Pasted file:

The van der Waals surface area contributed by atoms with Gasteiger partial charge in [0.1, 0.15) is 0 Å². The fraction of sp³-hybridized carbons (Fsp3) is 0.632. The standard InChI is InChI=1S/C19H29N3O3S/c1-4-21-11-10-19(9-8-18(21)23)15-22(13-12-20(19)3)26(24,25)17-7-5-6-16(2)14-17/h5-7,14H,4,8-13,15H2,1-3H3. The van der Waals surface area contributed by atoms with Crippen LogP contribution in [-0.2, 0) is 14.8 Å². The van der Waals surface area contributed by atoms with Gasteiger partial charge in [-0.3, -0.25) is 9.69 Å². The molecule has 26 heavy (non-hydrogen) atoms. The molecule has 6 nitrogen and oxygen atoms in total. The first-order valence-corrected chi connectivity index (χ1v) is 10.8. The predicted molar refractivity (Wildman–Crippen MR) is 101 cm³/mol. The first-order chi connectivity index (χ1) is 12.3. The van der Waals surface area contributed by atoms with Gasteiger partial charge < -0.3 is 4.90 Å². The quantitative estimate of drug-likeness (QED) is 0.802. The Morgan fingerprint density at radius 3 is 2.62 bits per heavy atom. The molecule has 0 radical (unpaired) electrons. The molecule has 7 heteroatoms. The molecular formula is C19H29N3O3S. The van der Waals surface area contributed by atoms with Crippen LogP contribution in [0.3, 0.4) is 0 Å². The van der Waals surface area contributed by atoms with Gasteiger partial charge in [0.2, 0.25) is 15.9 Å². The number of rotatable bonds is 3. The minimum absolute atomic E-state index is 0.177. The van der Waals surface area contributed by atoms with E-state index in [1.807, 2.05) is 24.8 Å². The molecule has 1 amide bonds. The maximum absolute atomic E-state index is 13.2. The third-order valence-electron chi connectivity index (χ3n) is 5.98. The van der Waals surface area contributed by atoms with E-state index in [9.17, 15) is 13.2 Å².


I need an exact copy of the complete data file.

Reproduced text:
The van der Waals surface area contributed by atoms with Gasteiger partial charge in [0.1, 0.15) is 0 Å². The fraction of sp³-hybridized carbons (Fsp3) is 0.632. The standard InChI is InChI=1S/C19H29N3O3S/c1-4-21-11-10-19(9-8-18(21)23)15-22(13-12-20(19)3)26(24,25)17-7-5-6-16(2)14-17/h5-7,14H,4,8-13,15H2,1-3H3. The van der Waals surface area contributed by atoms with Crippen LogP contribution in [-0.2, 0) is 14.8 Å². The van der Waals surface area contributed by atoms with Gasteiger partial charge in [-0.3, -0.25) is 9.69 Å². The molecule has 26 heavy (non-hydrogen) atoms. The molecule has 6 nitrogen and oxygen atoms in total. The first-order valence-corrected chi connectivity index (χ1v) is 10.8. The predicted molar refractivity (Wildman–Crippen MR) is 101 cm³/mol. The first-order chi connectivity index (χ1) is 12.3. The van der Waals surface area contributed by atoms with Gasteiger partial charge < -0.3 is 4.90 Å². The quantitative estimate of drug-likeness (QED) is 0.802. The Morgan fingerprint density at radius 3 is 2.62 bits per heavy atom. The molecule has 0 radical (unpaired) electrons. The molecule has 7 heteroatoms. The molecular formula is C19H29N3O3S. The van der Waals surface area contributed by atoms with Crippen LogP contribution in [0.3, 0.4) is 0 Å². The van der Waals surface area contributed by atoms with Gasteiger partial charge in [0.2, 0.25) is 15.9 Å². The number of rotatable bonds is 3. The minimum absolute atomic E-state index is 0.177. The van der Waals surface area contributed by atoms with E-state index in [1.807, 2.05) is 24.8 Å². The molecule has 1 amide bonds. The maximum absolute atomic E-state index is 13.2. The third-order valence-electron chi connectivity index (χ3n) is 5.98. The van der Waals surface area contributed by atoms with E-state index in [9.17, 15) is 13.2 Å².